I have written before about how the Late Neolithic sample from Zvejnieki seemed to be an outlier among Corded Ware samples (read also the Admixture analysis section on the IEDDM), due to its position in PCA, even more than its admixture components or statistical comparison might show.
Computing D-statistics for each individual of the form D(Baltic LN, Yamnaya; X, Mbuti), we find that the two individuals from the early phase of the LN (Plinkaigalis242 and Gyvakarai1, dating to ca. 3200–2600 calBCE) form a clade with Yamnaya (Supplementary Table 7), consistent with the absence of the farmer-associated component in ADMIXTURE (Fig. 2b). Younger individuals share more alleles with Anatolian and European farmers (Supplementary Table 7) as also observed in contemporaneous Central European CWC individuals2.
My interpretation of the Zvejnieki sample ca. 2880 BC (and thus also of the only Baltic LN sample forming a close cluster with it) as ‘outlier’ seems thus reinforced as more samples come in. My explanation based on exogamy is one possibility for the region. After all, great mobility and exogamy practices are universally accepted for the Corded Ware territory, and Yamna migrants had settled up along the Prut precisely around this period (ca. 3100-2900 BC), so this kind of relation between Yamna and Baltic samples is to be expected.
NOTE: Information on the Late Neolithic burial of Zvejnieki is scarce, since it is an isolated find in radiocarbon analysis, among Mesolithic burials. You can read more about it from Ilga Zagorska’s studies, such as The use of ochre in Stone Age burials of the East Baltic (2008), The persistent presence of the dead: recent excavations at the hunter-gatherer cemetery at Zvejnieki (Latvia) (Antiquity 2013), or Dietary freshwater reservoir effects and the radiocarbon ages of prehistoric human bones from Zvejnieki, Latvia (J. Archaeol. Sci. 2016).
Samples of Baltic “Late Neolithic / Corded Ware culture”
The only two samples clustering more closely to Yamna cluster also closely to the three previous samples from Khvalynsk in Samara (labelled ‘Steppe Eneolithic’ in the paper), which makes one wonder how strongly connected were cultures from the forest and forest-steppe zones before the expansion of Corded Ware and Yamna settlers.
NOTE: Apart from the scarcity of samples available, which is common in genetic studies, the description of both additional ‘outlier’ samples of the Baltic Late Neolithic – isolated finds based mainly on radiocarbon analysis – leaves a lot to the imagination, because of the lack of cultural context and potential problems with dating methods:
Plinkaigalis 242, >40 year old female (OxA-5936, 4280 ± 75 BP, 3260–2630 calBCE). The burial site is located in the plains of central Lithuania on the eastern bank of the river Šušvė on the outskirts of the Plinkaigalis village, approximately 400 m southeast of an Iron age hill fort and settlement. The burial site was discovered in 1975 when local residents started digging for gravel in the western part of the hill. The same year site was granted a legal protection with archaeological excavations carried out for eight straight years in a row (1977-1984). During the eight years of fieldwork a total of 373 graves (364 inhumation and 9 cremation graves) with all but two of them dating to 3rd to 8th c. AD were uncovered. The two exceptional graves (no. 241, 242) were uncovered in the northern part of the burial site and C14 dated to the Late Neolithic.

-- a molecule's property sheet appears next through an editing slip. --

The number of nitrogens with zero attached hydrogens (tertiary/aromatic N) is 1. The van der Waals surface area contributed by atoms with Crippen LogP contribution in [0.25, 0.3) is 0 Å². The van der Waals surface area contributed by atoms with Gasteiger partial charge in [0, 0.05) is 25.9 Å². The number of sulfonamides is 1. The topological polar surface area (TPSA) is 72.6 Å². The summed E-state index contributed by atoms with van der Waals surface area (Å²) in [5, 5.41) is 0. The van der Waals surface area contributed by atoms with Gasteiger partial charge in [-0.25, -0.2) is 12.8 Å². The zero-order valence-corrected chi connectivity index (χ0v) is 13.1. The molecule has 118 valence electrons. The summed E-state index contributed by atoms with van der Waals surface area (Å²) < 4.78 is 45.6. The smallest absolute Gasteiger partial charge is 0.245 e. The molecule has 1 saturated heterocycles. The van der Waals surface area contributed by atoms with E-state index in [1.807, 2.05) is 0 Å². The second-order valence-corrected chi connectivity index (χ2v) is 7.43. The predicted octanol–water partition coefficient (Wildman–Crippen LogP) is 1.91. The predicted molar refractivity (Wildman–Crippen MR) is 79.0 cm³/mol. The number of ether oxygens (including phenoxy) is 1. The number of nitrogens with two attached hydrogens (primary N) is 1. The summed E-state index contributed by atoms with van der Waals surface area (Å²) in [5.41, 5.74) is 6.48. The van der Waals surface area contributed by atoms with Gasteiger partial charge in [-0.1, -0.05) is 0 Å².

Gyvakarai 1, 35-40 year old male (Poz-61584, 4030 ± 30 BP, 2620–2470 calBCE). The burial site is located in the northern part of Lithuania on the steep gravelly bank (elevation up to 79 m a. s. l.) of the rivulet Žvikė, 500 m to the south from where, in the wet grassland valley, it meets the main stem river Pyvesa. The site was discovered in 2000 when local residents started digging for gravel in the central part of the gravelly bank. The same year rescue excavations were conducted in the surrounding area of the highly disturbed grave resulting in discovery of a single grave C14 dated to the Late Neolithic.
EDIT (16 FEB 2018): A commentator noted that Gyvakaray1 was also studied for Yersinia pestis, a disease which appears to have expanded first to the west from the steppe, and then to the east, so it is possible that its position in PCA related to Plinkaigalis242 shows a connection to late Yamna settlers or East Bell Beaker migrants.
NOTE: I haven’t had the time and patience to work with my virtual computer on the PCA of these new samples – my CPU is reaching everyday its limit and my fans work half the time – , so I don’t know exactly which of them is Plinkaigalis242 and which Gyvakarai1, I just made a wild guess (based on ADMIXTURE) that the earlier Plinkaigalis242 forms a common ‘outlier’ group with Zvejnieki; if they are reversed or otherwise wrong in the image, please correct me. It will be much appreciated.
We can see from the additional samples in Mittnik et al. (2018) that the common cluster formed by most Baltic LN samples in PCA (most of them with clear cultural context among Late Neolithic or Corded Ware material, unlike the two ‘outliers’ and Gyvakarai1) is among Ukraine Eneolithic samples, European Corded Ware samples, and also Mesolithic-Neolithic samples from the Baltic. This is a logical find in light of the mainstream opinion that the expansion of the third horizon of the Corded Ware culture seems to have begun in the Dnieper-Dniester region (a corridor of steppe, steppe-forest, and forest zones) ca. 3300 BC.
Corded Ware culture origins
If we take the most recent reliable radiocarbon analyses of material culture, and interpretations based on them of Corded Ware as a ‘complex’ similar to Bell Beaker (accepted more and more by disparate academics such as Anthony or Klejn), it seems that the controversial ‘massive’ Corded Ware migration must have begun somehow later than previously thought, which leaves these early Baltic samples still less clearly part of the initial Corded Ware culture, and more as outliers waiting for a more precise cultural context among Late Neolithic changes in the region.
EDIT (3 FEB 2018): In the first edition of my IEDDM paper I based the potential expansion of the Corded Ware culture mainly on Piezonka’s detailed analyses of the evolution of Mesolithic and Neolithic cultures in the forest-steppe and Forest Zone, and on later phylogeographic finds, since there were no samples from these regions in this interesting period. I revised it in the second edition to accomodate the model to the Indo-Uralic proto-language supported by the Leiden school, and identified it with a a close Neolithic-Chalcolithic steppe community based on common language guesstimates and – after the latest revision of Mathieson et al. (2017) – on the appearance of steppe admixture in the steppe.
However, if traditional Uralicists are right in supposing a loose Neolithic community in the Forest Zone, and Kristiansen is right in supposing long-lasting contacts in the Dniester-Dnieper region, we might actually be seeing with these ‘outliers’ the first proof that Neolithic samples from the forest-steppe and Forest Zone of the 4th millenium – unrelated to the Corded Ware culture – clustered closely to Khvalynsk, Sredni Stog, or Yamna samples, which is compatible with Piezonka’s accounts of intercultural contacts.